• CarbAware course -  These are 3-hour courses run at the Diabetes Centre in Reading and in some GP surgeries, supported by Roche. Contact your Diabetes Nurse or GP for more details.
  • DAFNE (Dose Adjustment For Normal eating) – run by a Dietitian and Diabetes Nurse Specialist at Melrose House.  Referrals are limited as the programme is gradually rolled out, and details will become available as they emerge.
You can find out more about DAFNE by visiting their website:

Dietary Advice
Even with having diabetes, you should still be able to enjoy a wide variety of food. A healthy diet that is recommended for the whole population is advised to treat diabetes which includes the following:
  • Eat 3 meals per day:Avoid skipping meals and space out your breakfast, lunch and evening meal over the day. This will not only help control your appetite but will also help control your blood sugar levels.
  • Include starchy carbohydrate foods at each meal:Carbohydrate affect blood glucose levels so be aware how much you eat and try to each carbohydrates that are more slowly absorbed.  Try granary, pumpernickel or rye breads; pasta, basmati or easy cook rice; new potatoes, sweet potatoes and yams; oat based cereals such as porridge or unsweetened muesli.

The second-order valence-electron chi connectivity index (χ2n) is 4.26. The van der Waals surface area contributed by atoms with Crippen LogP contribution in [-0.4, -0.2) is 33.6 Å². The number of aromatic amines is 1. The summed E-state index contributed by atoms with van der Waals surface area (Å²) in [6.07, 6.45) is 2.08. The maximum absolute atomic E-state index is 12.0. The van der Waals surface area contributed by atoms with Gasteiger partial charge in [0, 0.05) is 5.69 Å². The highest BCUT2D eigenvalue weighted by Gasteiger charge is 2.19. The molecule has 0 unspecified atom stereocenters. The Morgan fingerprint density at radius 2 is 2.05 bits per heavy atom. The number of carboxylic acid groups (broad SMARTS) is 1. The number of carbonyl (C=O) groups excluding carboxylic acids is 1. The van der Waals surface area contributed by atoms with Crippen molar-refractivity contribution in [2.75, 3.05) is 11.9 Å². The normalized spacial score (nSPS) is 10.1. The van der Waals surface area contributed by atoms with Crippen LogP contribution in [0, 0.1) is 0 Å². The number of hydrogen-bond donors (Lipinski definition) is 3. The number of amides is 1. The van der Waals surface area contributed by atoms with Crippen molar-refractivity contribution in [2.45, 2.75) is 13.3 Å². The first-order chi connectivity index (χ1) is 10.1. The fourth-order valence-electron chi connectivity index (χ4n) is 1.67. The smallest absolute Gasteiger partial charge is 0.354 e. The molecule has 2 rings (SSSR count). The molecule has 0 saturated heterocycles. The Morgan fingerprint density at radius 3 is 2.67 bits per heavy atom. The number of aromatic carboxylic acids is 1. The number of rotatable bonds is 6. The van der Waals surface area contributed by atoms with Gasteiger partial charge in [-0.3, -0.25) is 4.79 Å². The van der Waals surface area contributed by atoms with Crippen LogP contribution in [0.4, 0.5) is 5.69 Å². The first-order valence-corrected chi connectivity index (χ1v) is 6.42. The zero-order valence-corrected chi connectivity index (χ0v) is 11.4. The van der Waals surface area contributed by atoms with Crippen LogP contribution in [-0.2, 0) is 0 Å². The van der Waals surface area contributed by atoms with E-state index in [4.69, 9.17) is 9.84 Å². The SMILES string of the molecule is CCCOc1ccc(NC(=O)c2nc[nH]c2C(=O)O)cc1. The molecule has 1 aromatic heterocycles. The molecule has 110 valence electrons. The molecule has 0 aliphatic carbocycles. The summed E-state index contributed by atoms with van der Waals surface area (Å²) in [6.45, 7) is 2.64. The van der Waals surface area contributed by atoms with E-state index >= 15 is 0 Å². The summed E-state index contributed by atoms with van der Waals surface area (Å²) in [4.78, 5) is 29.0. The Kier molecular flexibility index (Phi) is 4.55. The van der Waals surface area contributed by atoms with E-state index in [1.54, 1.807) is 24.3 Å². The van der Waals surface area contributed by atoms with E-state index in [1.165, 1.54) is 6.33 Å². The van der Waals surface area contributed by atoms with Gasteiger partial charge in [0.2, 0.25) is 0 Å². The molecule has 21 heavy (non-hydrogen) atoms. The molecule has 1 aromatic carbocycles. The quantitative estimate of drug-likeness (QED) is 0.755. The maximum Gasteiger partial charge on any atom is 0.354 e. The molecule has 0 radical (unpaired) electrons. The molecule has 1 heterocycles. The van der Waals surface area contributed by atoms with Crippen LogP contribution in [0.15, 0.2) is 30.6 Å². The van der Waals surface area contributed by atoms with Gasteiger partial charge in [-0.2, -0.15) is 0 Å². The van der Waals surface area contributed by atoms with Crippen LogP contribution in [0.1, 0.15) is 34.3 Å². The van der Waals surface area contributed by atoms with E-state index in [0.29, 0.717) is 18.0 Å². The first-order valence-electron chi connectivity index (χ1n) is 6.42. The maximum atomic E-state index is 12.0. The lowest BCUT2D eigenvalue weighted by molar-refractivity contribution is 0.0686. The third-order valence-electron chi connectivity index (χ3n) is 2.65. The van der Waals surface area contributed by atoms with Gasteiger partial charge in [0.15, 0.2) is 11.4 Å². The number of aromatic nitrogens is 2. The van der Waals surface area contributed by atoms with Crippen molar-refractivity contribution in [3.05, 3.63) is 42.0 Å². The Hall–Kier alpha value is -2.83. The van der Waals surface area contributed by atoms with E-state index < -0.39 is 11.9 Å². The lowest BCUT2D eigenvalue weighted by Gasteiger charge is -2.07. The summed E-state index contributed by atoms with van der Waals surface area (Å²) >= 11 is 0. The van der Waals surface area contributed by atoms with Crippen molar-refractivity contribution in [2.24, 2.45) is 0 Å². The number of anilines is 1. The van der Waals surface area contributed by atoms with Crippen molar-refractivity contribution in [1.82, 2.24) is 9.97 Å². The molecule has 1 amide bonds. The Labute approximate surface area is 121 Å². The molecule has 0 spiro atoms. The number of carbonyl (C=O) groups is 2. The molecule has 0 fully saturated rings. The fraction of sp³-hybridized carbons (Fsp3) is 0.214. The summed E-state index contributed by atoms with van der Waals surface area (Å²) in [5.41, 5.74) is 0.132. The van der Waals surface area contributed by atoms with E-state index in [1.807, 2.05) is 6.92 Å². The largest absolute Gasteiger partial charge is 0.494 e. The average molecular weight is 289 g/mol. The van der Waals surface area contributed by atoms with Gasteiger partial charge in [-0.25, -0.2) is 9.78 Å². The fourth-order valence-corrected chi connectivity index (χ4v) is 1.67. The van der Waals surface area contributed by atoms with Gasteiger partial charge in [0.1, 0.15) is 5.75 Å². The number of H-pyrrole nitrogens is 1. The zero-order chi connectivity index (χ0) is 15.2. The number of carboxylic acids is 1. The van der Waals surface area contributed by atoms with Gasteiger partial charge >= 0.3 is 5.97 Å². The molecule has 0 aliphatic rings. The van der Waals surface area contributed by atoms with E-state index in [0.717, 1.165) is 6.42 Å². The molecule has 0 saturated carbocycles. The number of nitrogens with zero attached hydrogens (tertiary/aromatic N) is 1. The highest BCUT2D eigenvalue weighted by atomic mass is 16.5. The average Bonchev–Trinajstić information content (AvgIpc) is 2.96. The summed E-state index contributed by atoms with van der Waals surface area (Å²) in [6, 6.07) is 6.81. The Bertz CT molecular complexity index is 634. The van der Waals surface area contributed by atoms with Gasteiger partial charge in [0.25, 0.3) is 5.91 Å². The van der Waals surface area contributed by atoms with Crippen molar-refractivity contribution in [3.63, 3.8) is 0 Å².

• Cut the fat:Avoid foods containing a lot of fat, especially saturated fat. Choose unsaturated fats or oils, especially monounsaturated fats like olive oil and rapeseed oil. Choose lower fat dairy foods such as skimmed or semi-skimmed milk, low fat or diet yogurts, reduced fat cheese and lower fat spreads.  Choose lean meat and fish as low fat alternatives to fatty meats. Grill steam or oven bake instead of frying.  Avoid creamy sauces and dressings, choosing tomato-based sauces instead.  As fat is the greatest source of calories, eating less fat will help you to lose weight if you need to.
  • Eat more fruit and vegetables:Aim for at least five portions of a variety of fruit and vegetables a day in place of foods higher in fat and calories. This will provide you with vitamins, minerals and fibre to help you to balance your overall diet.  One portion is: a banana ; an apple; a handful of grapes; a tablespoon of dried fruit; three heaped tablespoons of vegetables; a cereal bowl of salad.